Willis’s boss, Lee Ehmke, is one of the most successful zoo directors in the country, admired equally in our state capitol (former governor Tim Pawlenty was a big fan—Apple Valley is near his home in Eagan) and throughout the international zoo industry. He’s universally credited for turning around a state institution with 275 state employees and a $22 million a year budget, primarily by increasing attendance with a couple of boffo new exhibits, but also by operating efficiently and offsetting his costs with private donations (the zoo’s biggest friend is the current governor’s cousin, Ned Dayton, who recently made a $3 million gift).
As CEO of the zoo, Ehmke has a unique skill set, a combination of exhibit architect, fundraiser, and lobbyist. Most of all, he has a firm grasp on his responsibility to make the emotional connection between his customers and the animals in his care: “Most of our research shows that it’s mom who makes the call whether to go to the zoo or not,” he explains. He’s spent an entire career ensuring that going to the zoo remains among mom’s relevant options.
“I think the idea of having people actually experience the geology, the physical nature of the place the animals need to live in, there’s an implicit message there that takes it beyond putting it in a box and looking at it.”
— Lee Ehmke, Minnesota Zoo
After all, he understands how powerful the zoo’s draw is—Ehmke’s first childhood memory is of the black rhino at the Fresno Zoo, an experience that’s had a profound impact on his professional life. He began his career offering freelance legal services to organizations, including the Sierra Club. But he decided he wanted to take a more proactive approach to environmental issues, so he returned to his alma mater, UC Berkeley, for a three-year master’s degree in landscape architecture with a specialization in habitat restoration in zoos and nature.
“Instead of stopping bad things from happening, I was interested in creating something good,” he says. While still at Berkeley, he reached out to the most famous zoo in the world, the Bronx Zoo in New York, which was at the vanguard of a transition in how zoos interact with zoogoers. He was at the Bronx Zoo during a key time in the evolution of an institution—the public zoo—that has been around in some form since the Egyptians.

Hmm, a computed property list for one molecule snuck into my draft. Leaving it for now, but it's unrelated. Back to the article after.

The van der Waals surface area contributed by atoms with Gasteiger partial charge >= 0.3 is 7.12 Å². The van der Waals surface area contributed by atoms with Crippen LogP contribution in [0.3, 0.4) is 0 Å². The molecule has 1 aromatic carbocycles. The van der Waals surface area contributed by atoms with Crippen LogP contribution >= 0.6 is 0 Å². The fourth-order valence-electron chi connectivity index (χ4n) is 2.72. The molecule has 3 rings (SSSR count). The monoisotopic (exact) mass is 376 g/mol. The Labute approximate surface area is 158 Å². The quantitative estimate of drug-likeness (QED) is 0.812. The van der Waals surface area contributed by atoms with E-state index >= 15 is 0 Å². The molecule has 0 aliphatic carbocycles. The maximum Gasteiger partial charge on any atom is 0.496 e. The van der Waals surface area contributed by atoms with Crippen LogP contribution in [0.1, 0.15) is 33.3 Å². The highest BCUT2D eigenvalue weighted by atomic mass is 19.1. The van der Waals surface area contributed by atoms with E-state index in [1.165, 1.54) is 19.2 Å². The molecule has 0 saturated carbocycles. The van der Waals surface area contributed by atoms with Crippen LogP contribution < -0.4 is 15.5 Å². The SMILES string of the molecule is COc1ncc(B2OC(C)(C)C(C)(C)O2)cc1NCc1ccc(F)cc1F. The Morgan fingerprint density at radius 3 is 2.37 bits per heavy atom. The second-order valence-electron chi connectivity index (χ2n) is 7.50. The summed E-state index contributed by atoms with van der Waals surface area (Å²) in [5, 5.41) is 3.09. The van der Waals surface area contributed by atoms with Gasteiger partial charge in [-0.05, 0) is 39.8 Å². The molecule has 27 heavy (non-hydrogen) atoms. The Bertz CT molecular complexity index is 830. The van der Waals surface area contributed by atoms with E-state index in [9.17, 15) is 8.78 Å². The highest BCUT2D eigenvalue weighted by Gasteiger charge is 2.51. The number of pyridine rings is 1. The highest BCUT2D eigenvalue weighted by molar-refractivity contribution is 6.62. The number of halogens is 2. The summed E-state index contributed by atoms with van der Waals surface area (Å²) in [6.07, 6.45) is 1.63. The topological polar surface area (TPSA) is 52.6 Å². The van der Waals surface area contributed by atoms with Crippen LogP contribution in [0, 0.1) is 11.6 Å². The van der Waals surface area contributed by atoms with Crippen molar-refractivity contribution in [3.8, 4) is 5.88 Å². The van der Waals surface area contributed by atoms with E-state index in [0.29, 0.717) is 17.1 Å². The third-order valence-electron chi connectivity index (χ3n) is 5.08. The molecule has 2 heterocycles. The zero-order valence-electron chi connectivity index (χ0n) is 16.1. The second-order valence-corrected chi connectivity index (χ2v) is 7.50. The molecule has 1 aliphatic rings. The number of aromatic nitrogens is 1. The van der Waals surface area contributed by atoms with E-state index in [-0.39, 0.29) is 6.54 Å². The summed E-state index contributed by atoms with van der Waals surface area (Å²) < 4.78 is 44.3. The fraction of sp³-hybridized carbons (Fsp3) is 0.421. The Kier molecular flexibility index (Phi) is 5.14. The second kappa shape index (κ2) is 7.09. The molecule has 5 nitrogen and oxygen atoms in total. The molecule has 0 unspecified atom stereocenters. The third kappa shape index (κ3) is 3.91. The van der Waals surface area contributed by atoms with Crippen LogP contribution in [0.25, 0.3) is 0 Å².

“It’s been an evolutionary process, but I think there was sort of a punctuated evolution that started in the late ’70s, early ’80s,” he says. “The idea of creating a naturalistic space for the animals but also bringing the visitor as much as possible into that space as well—instead of the diorama concept where you’re on the outside looking at an exhibit.”
Ehmke’s Congo Gorilla Forest at the Bronx Zoo is still regarded as “the gold standard of zoo exhibits.” One of his first major exhibits at the Minnesota Zoo, Russia’s Grizzly Coast, follows that legacy of landscape immersion. “I think the idea of having people actually experience the geology, the physical nature of the place the animals need to live in, there’s an implicit message there that takes it beyond putting it in a box and looking at it.” By expanding exhibits to connect to the ecology in which that animal lives, Ehmke believes the visitor learns the importance of conservation.
While this new conservation philosophy is important to Ehmke, he also understands that you need the superstar animals to get people through the door, the animals known in the zoo industry as “charismatic megavertebrates.” And there is no more popular charismatic megavertebrate at the Minnesota Zoo than the bottlenose dolphins.